Galactose in human metabolism, glycosylation and congenital metabolic diseases: Time for a closer look
SourceBiochimica et Biophysica Acta-General Subjects, 1865, 8, (2021), article 129898
Article / Letter to editor
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Biochimica et Biophysica Acta-General Subjects
SubjectRadboudumc 3: Disorders of movement DCMN: Donders Center for Medical Neuroscience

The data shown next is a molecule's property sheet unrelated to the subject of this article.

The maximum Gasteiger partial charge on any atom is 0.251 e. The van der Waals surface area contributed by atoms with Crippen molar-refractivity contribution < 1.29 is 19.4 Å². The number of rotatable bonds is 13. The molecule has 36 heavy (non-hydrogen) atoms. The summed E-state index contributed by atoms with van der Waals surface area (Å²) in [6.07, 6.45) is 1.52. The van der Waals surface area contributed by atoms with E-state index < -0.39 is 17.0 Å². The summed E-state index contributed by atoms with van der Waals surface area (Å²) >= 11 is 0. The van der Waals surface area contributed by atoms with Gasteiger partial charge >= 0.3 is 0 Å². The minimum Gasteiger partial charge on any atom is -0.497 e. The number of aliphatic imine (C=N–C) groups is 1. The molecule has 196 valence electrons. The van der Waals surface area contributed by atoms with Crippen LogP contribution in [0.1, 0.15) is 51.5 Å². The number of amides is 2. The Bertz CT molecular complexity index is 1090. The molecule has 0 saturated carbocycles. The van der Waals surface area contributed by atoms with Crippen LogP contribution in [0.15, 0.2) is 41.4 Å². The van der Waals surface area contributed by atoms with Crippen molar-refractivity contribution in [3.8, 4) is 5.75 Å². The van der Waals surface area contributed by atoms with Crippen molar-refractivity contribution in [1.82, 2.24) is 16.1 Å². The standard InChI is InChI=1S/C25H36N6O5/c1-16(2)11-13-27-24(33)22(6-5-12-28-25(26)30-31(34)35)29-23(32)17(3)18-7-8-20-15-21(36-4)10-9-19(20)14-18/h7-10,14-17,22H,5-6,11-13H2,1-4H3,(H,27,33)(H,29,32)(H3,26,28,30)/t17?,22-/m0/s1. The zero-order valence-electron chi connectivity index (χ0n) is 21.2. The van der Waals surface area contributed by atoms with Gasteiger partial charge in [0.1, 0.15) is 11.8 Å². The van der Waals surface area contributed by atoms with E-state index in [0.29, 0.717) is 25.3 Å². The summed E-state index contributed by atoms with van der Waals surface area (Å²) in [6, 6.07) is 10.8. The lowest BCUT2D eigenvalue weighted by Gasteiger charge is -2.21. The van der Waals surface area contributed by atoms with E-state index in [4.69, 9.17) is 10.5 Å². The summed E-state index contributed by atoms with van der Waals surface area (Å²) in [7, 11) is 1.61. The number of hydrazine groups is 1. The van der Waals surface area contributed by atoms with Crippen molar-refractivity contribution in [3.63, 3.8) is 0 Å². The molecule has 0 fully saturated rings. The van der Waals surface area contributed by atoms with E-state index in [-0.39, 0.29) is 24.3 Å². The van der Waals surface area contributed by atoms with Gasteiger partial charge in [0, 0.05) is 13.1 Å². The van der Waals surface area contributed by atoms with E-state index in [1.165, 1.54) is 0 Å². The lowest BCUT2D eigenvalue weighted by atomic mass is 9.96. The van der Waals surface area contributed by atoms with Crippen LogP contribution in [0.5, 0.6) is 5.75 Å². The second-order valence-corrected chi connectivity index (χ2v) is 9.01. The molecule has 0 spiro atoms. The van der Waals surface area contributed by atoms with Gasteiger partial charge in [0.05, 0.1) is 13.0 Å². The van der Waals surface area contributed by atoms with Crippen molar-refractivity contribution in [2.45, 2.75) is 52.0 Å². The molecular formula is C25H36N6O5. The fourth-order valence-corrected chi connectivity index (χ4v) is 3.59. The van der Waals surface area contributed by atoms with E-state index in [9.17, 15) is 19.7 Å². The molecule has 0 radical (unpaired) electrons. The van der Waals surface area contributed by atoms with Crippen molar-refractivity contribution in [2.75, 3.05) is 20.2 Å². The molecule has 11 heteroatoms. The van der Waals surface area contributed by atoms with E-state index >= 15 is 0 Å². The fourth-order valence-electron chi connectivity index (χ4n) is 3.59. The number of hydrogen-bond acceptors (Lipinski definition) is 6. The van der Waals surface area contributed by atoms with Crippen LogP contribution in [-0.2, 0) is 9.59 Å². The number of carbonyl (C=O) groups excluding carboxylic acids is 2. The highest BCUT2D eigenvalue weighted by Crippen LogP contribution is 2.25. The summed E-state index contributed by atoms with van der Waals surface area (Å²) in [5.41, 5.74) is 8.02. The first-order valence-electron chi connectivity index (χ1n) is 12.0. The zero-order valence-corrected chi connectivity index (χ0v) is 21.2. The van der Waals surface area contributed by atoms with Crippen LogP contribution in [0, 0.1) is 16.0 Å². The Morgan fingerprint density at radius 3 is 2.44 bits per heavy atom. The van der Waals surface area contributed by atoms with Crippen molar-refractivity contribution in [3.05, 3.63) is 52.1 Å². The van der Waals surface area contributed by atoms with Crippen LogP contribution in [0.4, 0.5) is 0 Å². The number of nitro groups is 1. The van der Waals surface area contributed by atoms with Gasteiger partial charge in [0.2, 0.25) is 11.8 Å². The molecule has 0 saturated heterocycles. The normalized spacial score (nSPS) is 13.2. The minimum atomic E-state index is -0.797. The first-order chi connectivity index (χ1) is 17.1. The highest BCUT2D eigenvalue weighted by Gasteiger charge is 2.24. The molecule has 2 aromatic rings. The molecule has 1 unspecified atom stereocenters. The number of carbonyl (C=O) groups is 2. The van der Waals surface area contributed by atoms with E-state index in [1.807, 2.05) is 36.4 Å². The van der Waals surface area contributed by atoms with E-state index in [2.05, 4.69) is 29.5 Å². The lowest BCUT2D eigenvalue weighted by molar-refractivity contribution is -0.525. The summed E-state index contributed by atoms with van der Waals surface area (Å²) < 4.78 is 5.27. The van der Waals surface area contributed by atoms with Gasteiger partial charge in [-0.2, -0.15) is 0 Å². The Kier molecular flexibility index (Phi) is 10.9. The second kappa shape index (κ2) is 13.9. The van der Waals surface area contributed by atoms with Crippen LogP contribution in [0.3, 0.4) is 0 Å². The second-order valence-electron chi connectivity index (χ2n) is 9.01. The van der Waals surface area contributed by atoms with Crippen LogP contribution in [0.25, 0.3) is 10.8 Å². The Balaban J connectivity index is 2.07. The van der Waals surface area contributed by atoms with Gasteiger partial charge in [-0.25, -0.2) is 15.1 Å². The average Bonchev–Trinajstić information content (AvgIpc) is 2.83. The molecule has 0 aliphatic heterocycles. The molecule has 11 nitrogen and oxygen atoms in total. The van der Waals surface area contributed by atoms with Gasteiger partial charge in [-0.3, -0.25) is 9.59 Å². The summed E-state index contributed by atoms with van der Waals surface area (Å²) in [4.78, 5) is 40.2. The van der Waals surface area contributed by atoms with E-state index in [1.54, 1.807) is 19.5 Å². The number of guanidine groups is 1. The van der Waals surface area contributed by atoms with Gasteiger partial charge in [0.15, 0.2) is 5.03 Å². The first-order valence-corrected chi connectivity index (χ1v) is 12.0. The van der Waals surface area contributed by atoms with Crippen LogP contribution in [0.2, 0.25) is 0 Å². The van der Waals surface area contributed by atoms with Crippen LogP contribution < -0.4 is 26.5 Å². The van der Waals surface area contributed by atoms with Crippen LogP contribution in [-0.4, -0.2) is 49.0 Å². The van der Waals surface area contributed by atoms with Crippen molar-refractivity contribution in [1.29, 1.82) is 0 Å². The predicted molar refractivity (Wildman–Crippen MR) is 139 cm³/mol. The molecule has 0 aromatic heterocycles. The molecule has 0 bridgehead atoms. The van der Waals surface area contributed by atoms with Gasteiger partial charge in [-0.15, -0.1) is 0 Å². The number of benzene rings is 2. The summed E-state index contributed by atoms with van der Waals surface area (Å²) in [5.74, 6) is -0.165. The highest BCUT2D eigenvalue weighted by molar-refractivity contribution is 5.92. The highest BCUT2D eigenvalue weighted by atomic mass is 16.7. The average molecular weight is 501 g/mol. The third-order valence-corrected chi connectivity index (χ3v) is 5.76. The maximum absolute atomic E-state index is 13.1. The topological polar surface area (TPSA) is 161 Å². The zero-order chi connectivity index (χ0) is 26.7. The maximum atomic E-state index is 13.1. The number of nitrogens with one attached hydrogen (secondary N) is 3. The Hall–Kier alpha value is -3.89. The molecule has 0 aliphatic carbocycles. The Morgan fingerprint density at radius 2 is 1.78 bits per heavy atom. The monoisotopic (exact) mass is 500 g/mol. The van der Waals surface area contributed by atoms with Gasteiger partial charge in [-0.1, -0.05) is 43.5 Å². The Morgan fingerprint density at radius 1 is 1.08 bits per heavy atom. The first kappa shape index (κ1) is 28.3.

Galactose is an essential carbohydrate for cellular metabolism, as it contributes to energy production and storage in several human tissues while also being a precursor for glycosylation. Galactosylated glycoconjugates, such as glycoproteins, keratan sulfate-containing proteoglycans and glycolipids, exert a plethora of biological functions, including structural support, cellular adhesion, intracellular signaling and many more. The biological relevance of galactose is further entailed by the number of pathogenic conditions consequent to defects in galactosylation and galactose homeostasis. The growing number of rare congenital disorders involving galactose along with its recent therapeutical applications are drawing increasing attention to galactose metabolism. In this review, we aim to draw a comprehensive overview of the biological functions of galactose in human cells, including its metabolism and its role in glycosylation, and to provide a systematic description of all known congenital metabolic disorders resulting from alterations of its homeostasis.
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